This past Tuesday marked the 235th anniversary of the Battle of Lindley’s Mill, and we’re honoring this important moment in our collective history all week long. Read our blog on the Battle of Lindley’s Mill here, and be sure to check back with us to continue reading more in this series. Today we will go back to the early 1700s, where the first settlers began building the foundation for a thriving community around what we still know today as Lindley’s Mill.
The deepest of our agricultural roots here in Alamance County reach back to the small Native American villages. The native people of the Haw River (the Sissipihaw) lived bountifully off the land in the North Carolina Piedmont through hunting, fishing and farming for thousands of years before the Europeans arrived.
When the first Europeans began to settle the area, they established family farms in the hilly and fertile soil of the region. Many Quakers of English and Irish descent, like our own Thomas Lindley, settled around the Cane Creek area near what is now called Snow Camp. These early settlers had to meet their basic needs of food, water, and shelter. They grew wheat, corn, oats, and rye successfully and soon gristmills popped up along Cane Creek in order to make flour to feed the community. Both the Haw River and Cane Creek were crucial to the agricultural (and later on) the textile industries of our region--both as a source of drinking water as well as a source of hydropower for the mills.
This week marks the 235th anniversary of the Battle of Lindley’s Mill, a story that captures the complex political climate brewing in North Carolina just before the official end of the American Revolution in 1781. The Battle at Lindley’s Mill, one of the bloodiest per capita of the Revolutionary War in North Carolina, reminds us of the sacrifices made for the liberties we enjoy today.
Aside from oral history, and the stories in the history books, the historical markers on the battlefield and a short distance away at the Spring Friends Quaker Meeting House are all that's left to commemorate the conflict. They read as follows: “On these grounds revolutionaries and loyalists were buried together in mass graves by people of this neighborhood who also cared for the wounded in their homes.” We continue to remember their courage and to tell the story so that current and future generations will know and be able to carry forward their legacies of liberty and compassion.
Look out for the rest of the posts in our series later on this week to take a step back in time with us as we remember our ties to the Revolutionary War.
Almost every American, young or old, has heard of Graham crackers. Many associate this staple food with warm memories of making s’mores around a campfire, or at home watching the marshmallow puff, brown, and melt through the window of a microwave oven. Yet, few Americans have ever heard of Graham flour or its inventor and namesake, Sylvester Graham (1794-1851).
Graham strongly believed that bread should be homemade, whole grain, and coarsely ground. He rallied for his cause by giving lectures and publishing articles on the Graham System for Living. Like every revolutionary thinker, he met resistance in his own time, but was generations ahead of society. The Graham System eschewed overly processed food, and advocated moderation in all areas of daily life, a familiar refrain for those “plugged-in” to discussions on food today. In many ways, today’s food revolution—which is inspired by contemporaries like Michael Pollan—whose message about how over processed and unwholesome foods are hurting us, was really started more than 100 years ago by Sylvester Graham.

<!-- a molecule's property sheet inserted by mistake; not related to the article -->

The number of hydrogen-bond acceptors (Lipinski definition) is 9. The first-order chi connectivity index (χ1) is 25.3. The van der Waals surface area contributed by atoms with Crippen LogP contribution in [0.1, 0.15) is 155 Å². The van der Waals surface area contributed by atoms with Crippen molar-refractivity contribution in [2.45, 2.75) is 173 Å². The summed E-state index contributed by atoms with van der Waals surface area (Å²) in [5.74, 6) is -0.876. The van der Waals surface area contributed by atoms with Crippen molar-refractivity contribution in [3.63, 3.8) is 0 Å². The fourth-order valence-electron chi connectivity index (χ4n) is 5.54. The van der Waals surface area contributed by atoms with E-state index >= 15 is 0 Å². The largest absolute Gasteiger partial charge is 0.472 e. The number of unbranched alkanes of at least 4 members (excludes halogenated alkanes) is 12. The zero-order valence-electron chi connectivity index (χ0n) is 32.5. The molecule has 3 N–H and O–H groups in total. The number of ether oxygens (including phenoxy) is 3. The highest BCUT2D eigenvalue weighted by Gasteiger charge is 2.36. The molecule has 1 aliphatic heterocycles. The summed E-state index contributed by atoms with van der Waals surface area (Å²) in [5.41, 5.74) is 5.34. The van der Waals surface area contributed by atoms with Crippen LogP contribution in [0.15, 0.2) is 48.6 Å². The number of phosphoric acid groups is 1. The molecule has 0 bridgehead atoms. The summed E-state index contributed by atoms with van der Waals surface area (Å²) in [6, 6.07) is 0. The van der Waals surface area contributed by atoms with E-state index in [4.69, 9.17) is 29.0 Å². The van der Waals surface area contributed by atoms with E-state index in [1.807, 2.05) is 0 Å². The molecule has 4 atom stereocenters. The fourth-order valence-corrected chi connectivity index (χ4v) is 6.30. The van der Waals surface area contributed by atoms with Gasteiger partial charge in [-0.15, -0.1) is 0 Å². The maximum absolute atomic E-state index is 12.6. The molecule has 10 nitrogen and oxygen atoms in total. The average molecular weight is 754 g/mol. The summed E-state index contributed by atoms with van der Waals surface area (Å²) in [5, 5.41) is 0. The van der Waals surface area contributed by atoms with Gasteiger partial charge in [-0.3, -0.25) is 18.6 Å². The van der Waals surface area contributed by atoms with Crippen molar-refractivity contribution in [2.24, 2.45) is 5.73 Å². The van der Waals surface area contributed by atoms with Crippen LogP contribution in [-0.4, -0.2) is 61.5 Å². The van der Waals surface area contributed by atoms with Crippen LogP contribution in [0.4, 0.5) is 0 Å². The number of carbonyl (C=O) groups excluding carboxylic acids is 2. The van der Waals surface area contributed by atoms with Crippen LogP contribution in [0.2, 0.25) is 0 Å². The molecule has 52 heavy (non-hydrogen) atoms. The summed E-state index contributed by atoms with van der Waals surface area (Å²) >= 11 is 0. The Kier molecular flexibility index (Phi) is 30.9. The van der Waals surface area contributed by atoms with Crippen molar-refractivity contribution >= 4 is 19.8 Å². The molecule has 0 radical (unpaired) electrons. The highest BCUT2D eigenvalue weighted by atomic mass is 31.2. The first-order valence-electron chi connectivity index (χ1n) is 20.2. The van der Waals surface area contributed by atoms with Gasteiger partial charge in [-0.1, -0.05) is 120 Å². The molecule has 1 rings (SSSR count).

Make back to school breakfasts easy and healthy this year with Super Sprout™ Sprouted Whole Grain Wheat pancakes! These pancakes are a healthier and more flavorful option to other nutrient-lacking box mixes on the market. In just minutes, you can whip up a batch of fluffy, naturally sweet and nutty tasting pancakes that your family will love!
Click on the "Read more" link below to get the full and printable version of the recipe!
August is back to school time, and families everywhere are easing into their fall routines. Make a quick and nutritious breakfast with bake-ahead muffins packed with an extra punch of power from the addition of chia seeds.
Our "complete" Marvelous Oat Bran Muffin Mix is so simple to use. All you need is water and heat, and you can make something delicious and healthy to eat in just a few minutes.
There's no need to add extra ingredients like eggs, oil, etc., which is such a time-saver on busy mornings.
Last week, our VP of Marketing, Caroline, paid a visit to Vortex Doughnuts in Asheville, NC to give a talk on wheat and to taste test Vortex's latest creation—a doughnut made with 100% Organic Super Sprout™ Sprouted Whole Grain Wheat Flour from Lindley Mills!
Caroline's presentation, "Let's Talk Wheat" was an opportunity to inform fans of Vortex Doughnuts about wheat and how it is processed into flour, the main ingredient in Vortex's gourmet creations. She covered everything from the history of wheat to the contemporary challenges facing wheat in America.
Vortex's "tasty, local, twisted" take on doughnuts means that they are made daily from scratch with quality, wholesome, local ingredients, and always with a "twist" of creative, unexpected flavor combinations.
We are proud to offer our growing base of informed and enthusiastic local customers the 2016 harvest of freshly-milled, 100% certified organic NC Bread flour, available for bulk purchase at our mill in Graham, North Carolina.
We believe it is important to support North Carolina wheat farmers, and we mill organic, North Carolina grown wheat whenever possible based on the available supply.